Creating Onboarding Flow with MotionLayout

The Android platform offers the ability to completely customise components that are not available in the prebuilt widgets and layouts or modify some existing components to meet our needs. However, making apps more accessible with complex UI requires some additional effort and sometimes nearly impossible. Fortunately, the Android team are continuously working to help us resolve some of these constraints by adding new classes and support libraries to the platform, such as ConstraintsLayout

The Onboarding Flow

The onboarding flow(see gif below) comprises of three screens with two control buttons and a progress dot indicator. Each screen incorporates details about that specific screen, encased in a bubble background.

Onboarding flow

Why using MotionLayout?

At a glance at the gif, using MotionLayout may appear irrelevant to you, but allow me to elaborate. First of all, before MotionLayout, I felt terrible at animations on Android, especially when dealing with custom views. I’d build it by creating a custom view along with the texts and images to a canvas.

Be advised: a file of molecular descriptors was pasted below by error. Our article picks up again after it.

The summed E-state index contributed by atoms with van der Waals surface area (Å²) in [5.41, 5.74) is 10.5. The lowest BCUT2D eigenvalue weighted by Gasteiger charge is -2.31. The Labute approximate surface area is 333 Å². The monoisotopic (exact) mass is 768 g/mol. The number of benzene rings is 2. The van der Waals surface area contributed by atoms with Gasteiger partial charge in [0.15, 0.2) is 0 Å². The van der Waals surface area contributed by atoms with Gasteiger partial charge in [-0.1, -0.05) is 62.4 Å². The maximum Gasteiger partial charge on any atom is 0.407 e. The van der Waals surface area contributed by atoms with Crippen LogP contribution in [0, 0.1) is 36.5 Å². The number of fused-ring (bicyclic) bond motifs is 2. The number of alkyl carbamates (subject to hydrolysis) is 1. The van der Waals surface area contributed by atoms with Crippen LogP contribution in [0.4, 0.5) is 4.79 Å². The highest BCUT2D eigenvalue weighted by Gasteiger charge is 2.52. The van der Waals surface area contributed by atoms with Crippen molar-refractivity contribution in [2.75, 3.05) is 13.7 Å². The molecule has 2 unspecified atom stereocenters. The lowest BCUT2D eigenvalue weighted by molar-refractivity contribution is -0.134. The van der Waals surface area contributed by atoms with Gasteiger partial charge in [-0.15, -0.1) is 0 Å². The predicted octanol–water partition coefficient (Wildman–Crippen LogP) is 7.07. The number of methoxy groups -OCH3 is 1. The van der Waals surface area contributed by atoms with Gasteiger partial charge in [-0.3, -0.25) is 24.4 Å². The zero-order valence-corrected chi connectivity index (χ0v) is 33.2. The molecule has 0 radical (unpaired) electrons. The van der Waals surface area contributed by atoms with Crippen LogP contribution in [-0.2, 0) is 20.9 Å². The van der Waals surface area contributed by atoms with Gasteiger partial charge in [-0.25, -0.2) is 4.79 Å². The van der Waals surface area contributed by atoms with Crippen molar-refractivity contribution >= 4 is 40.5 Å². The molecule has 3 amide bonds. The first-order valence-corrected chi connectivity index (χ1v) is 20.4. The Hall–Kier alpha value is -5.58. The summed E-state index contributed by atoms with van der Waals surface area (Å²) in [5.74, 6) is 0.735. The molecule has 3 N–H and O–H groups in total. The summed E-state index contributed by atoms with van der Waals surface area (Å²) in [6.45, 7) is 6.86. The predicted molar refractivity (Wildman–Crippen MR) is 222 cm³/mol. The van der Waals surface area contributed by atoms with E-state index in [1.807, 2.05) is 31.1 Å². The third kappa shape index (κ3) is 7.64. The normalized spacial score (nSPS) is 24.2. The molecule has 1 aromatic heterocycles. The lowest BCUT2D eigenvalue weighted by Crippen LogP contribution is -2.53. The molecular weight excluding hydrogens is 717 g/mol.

The Onboarding Layout

Earlier, I stated that the onboarding comprises of three screens. Which sounds like I’d also need three separate layouts, but with MotionLayout, it is possible to use a single layout for these screens using constraint set for each screen. Cool, right?

Onboarding design and blueprint

Animating the screens

By default, MotionLayout uses MotionScene, a separate file containing the animation specifications needed to transition from the start-position to the end-position of our screen.

A software engineer designed in Sierra Leone 🇸🇱 and assemble in Norway 🇳🇴. Soccer, music, photography and IoT enthusiast. www.kamara.io

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